Burnout is a popular topic of discussion in health care.
Recently, I was asked how I address burnout in the form of what you could call “initiative fatigue.” That is, how do I — both as a frontline leader at the Royal Alexandra Hospital in Paisley, Scotland, and on the national level for Healthcare Improvement Scotland — help my teams avoid being overwhelmed by the many patient safety initiatives that come our way.
My answer is fairly simple. Talk less, listen more.
Instead of just telling clinicians about QI or patient safety initiatives, projects, or campaigns we need their participation in, let’s find out what they care about.
Instead of asking, “How can we engage clinicians in the organization’s quality and safety agenda?” let’s reframe the question to ask clinicians, “What is your quality and safety agenda?”
Scotland’s National Patient Safety Improvements
Engaging clinicians in work that is meaningful to them and their patients is an important element for sustainable improvement, particularly for large-scale improvement such as the Scottish Patient Safety Programme.
Scotland’s HSMR [hospital standardized mortality ratio] is currently at its lowest level since records began. Through my work, I have been fortunate to contribute to this reduction. I led the Scottish Patient Safety Programme (SPSP) multidisciplinary ICU team within my own organization, the Royal Alexandra Hospital. The team, which consisted of physicians, nurses, managers, and other allied health professionals, became the first team in Scotland to reliably implement all eight elements of the SPSP critical care change package.
Within the hospital’s ICU, the SPSP work resulted in significant reductions in healthcare-associated infections (e.g., ventilator-associated pneumonia and catheter-related bloodstream infection), a reduction in average length of stay, and a reduction in ICU standardized mortality ratio. We are especially proud of our latest milestone, the longest ever period of time without a catheter-related bloodstream infection.
Our sepsis collaborative has undoubtedly had the greatest impact on patient safety, delivering a sustained relative risk reduction in mortality from sepsis across Scotland. Working closely with staff within Healthcare Improvement Scotland and other frontline health care professionals, we developed this effort from the initial concept (using driver diagrams and change packages) through to the successful delivery of a Breakthrough Series Collaborative.
The work has focused on the 4 “R’s” of the deteriorating patient with sepsis, namely reliable:
Each part of the process is crucial and interdependent. Far more complex than the implementation of a simple care bundle, the 4 “R’s” process is a combination of behavioral change and a systems-thinking approach.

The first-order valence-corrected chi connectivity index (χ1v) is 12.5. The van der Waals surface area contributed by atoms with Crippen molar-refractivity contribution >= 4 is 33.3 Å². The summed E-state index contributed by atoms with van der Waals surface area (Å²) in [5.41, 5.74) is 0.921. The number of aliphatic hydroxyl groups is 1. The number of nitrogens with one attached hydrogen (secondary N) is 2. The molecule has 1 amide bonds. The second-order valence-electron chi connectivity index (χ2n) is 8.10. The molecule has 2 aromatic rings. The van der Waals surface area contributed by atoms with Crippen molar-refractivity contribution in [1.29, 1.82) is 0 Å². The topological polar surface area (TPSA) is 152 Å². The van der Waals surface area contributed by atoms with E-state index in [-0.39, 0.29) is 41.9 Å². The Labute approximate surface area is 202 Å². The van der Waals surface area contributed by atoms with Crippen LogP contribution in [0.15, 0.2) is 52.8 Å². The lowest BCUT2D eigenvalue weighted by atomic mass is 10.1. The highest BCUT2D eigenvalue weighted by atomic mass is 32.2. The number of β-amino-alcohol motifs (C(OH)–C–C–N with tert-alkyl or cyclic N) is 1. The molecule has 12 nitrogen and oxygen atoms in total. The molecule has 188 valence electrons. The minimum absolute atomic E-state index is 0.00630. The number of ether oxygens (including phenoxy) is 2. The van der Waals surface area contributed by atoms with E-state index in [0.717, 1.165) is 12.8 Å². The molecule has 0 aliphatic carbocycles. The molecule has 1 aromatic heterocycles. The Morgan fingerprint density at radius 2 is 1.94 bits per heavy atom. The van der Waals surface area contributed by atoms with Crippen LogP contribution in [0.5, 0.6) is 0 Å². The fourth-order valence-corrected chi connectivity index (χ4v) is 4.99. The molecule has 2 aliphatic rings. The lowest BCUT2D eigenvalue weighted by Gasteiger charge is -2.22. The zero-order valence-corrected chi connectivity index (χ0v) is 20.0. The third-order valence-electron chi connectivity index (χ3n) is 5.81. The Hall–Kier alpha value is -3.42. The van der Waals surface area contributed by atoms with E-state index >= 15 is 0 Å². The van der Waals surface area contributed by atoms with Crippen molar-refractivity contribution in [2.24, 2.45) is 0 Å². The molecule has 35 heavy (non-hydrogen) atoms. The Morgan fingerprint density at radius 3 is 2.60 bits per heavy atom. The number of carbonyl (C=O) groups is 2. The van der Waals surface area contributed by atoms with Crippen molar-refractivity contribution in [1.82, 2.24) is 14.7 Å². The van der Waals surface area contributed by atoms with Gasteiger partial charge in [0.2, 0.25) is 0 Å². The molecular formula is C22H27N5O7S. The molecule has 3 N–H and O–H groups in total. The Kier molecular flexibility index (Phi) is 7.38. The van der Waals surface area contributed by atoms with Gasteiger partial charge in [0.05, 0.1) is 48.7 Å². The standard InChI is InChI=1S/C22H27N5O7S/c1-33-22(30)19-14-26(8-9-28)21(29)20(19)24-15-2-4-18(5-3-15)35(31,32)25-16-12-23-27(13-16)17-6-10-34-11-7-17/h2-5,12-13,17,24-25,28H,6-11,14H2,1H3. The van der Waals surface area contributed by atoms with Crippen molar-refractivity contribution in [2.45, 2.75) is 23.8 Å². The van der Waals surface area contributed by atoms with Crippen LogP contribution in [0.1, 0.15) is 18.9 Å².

Taking Pride in Scotland’s Dramatic Results
Everyone engaged in SPSP is quite rightly proud of all of these improvements in patient care. SPSP as a national strategy to address patient safety has had a twofold effect on many of us:
- Increased joy in the work: Frontline clinicians owned the work, the responsibility, and the measurement of their processes. This gave clinicians opportunities to fully engage in the work and take deep satisfaction from the progress they made. In my own organization, I’ve found that keeping our workforce happy and engaged has also aided staff recruitment and retention.
For me, this work has been a reminder of the reasons I went to university to study medicine. Being involved in Scotland’s national safety strategy has helped fulfill my ambition to help people as much as being a practicing critical care physician.
- Satisfaction in making improvements during challenging times: As the lead clinician for critical care in Scotland’s largest health board, it was part of my responsibility to help deliver high-quality care for all patients in Greater Glasgow and Clyde while also making cost efficiency savings in a difficult economic climate.
Using the skills we learned and the relationships we built during SPSP, we reduced waste, harm, and unnecessary variation within our health care system. Saving money and freeing up time to care for, listen to, and comfort patients helped ensure that providing the best and safest care for our patients is (and remains) what we are all about.
How did Scotland make dramatic improvements in patient safety throughout the country, particularly during such challenging economic times in Europe?
There are many ways to answer that question, but for me there is one key answer: quality, patient safety, and SPSP aren’t initiatives. Our patient safety work hasn’t stopped just because we reached the end of our official campaign and achieved our high-level aims. Providing the highest quality care to every patient, every time, is who we are, what we aspire to deliver, and how we practice medicine.
The Key to Clinician Engagement
My pediatric colleagues in Paisley, and now throughout Scotland, have made it standard practice to ask patients, “What matters to you?”
We should also ask clinicians in every setting the same question. Or, phrased another way, we can ask, “What keeps you up at night?” Sustainable improvement is about focusing on what matters to clinicians. If you want to know how to engage clinicians, find out what gets in the way of providing the best care possible for their patients.
In my experience, clinicians aren’t afraid of hard work, but they probably have a long list of things that make their work harder than it needs to be. Managers and leaders need to make it easier for clinicians closest to the point of care to do the right thing for patients.
Kevin Rooney, MBChB, FRCA, is Professor of Care Improvement, University of the West of Scotland, and a consultant in Intensive Care and Anaesthesia at the Royal Alexandra Hospital in Paisley, Scotland.
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